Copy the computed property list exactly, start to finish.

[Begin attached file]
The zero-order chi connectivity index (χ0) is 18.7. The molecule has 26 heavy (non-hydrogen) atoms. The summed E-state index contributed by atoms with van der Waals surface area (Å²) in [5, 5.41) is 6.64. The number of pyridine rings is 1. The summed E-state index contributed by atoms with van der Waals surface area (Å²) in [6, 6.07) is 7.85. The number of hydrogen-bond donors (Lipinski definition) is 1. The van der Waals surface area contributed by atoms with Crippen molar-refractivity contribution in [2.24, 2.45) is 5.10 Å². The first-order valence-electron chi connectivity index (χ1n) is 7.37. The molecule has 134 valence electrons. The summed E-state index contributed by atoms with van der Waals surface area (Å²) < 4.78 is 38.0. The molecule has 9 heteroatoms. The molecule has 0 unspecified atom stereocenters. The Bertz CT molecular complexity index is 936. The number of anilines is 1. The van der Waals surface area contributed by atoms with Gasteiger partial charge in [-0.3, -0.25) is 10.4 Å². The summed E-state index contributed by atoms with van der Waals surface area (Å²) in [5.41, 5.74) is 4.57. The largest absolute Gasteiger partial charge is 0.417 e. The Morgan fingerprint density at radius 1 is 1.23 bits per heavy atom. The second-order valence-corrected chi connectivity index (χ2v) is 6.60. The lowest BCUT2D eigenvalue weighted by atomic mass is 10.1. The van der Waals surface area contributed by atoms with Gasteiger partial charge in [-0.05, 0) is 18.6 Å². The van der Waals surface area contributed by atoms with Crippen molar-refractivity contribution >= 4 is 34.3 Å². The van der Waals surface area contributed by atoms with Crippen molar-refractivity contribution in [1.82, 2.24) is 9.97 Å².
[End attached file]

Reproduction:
The zero-order chi connectivity index (χ0) is 18.7. The molecule has 26 heavy (non-hydrogen) atoms. The summed E-state index contributed by atoms with van der Waals surface area (Å²) in [5, 5.41) is 6.64. The number of pyridine rings is 1. The summed E-state index contributed by atoms with van der Waals surface area (Å²) in [6, 6.07) is 7.85. The number of hydrogen-bond donors (Lipinski definition) is 1. The van der Waals surface area contributed by atoms with Crippen molar-refractivity contribution in [2.24, 2.45) is 5.10 Å². The first-order valence-electron chi connectivity index (χ1n) is 7.37. The molecule has 134 valence electrons. The summed E-state index contributed by atoms with van der Waals surface area (Å²) < 4.78 is 38.0. The molecule has 9 heteroatoms. The molecule has 0 unspecified atom stereocenters. The Bertz CT molecular complexity index is 936. The number of anilines is 1. The van der Waals surface area contributed by atoms with Gasteiger partial charge in [-0.3, -0.25) is 10.4 Å². The summed E-state index contributed by atoms with van der Waals surface area (Å²) in [5.41, 5.74) is 4.57. The largest absolute Gasteiger partial charge is 0.417 e. The Morgan fingerprint density at radius 1 is 1.23 bits per heavy atom. The second-order valence-corrected chi connectivity index (χ2v) is 6.60. The lowest BCUT2D eigenvalue weighted by atomic mass is 10.1. The van der Waals surface area contributed by atoms with Gasteiger partial charge in [-0.05, 0) is 18.6 Å². The van der Waals surface area contributed by atoms with Crippen molar-refractivity contribution >= 4 is 34.3 Å². The van der Waals surface area contributed by atoms with Crippen molar-refractivity contribution in [1.82, 2.24) is 9.97 Å².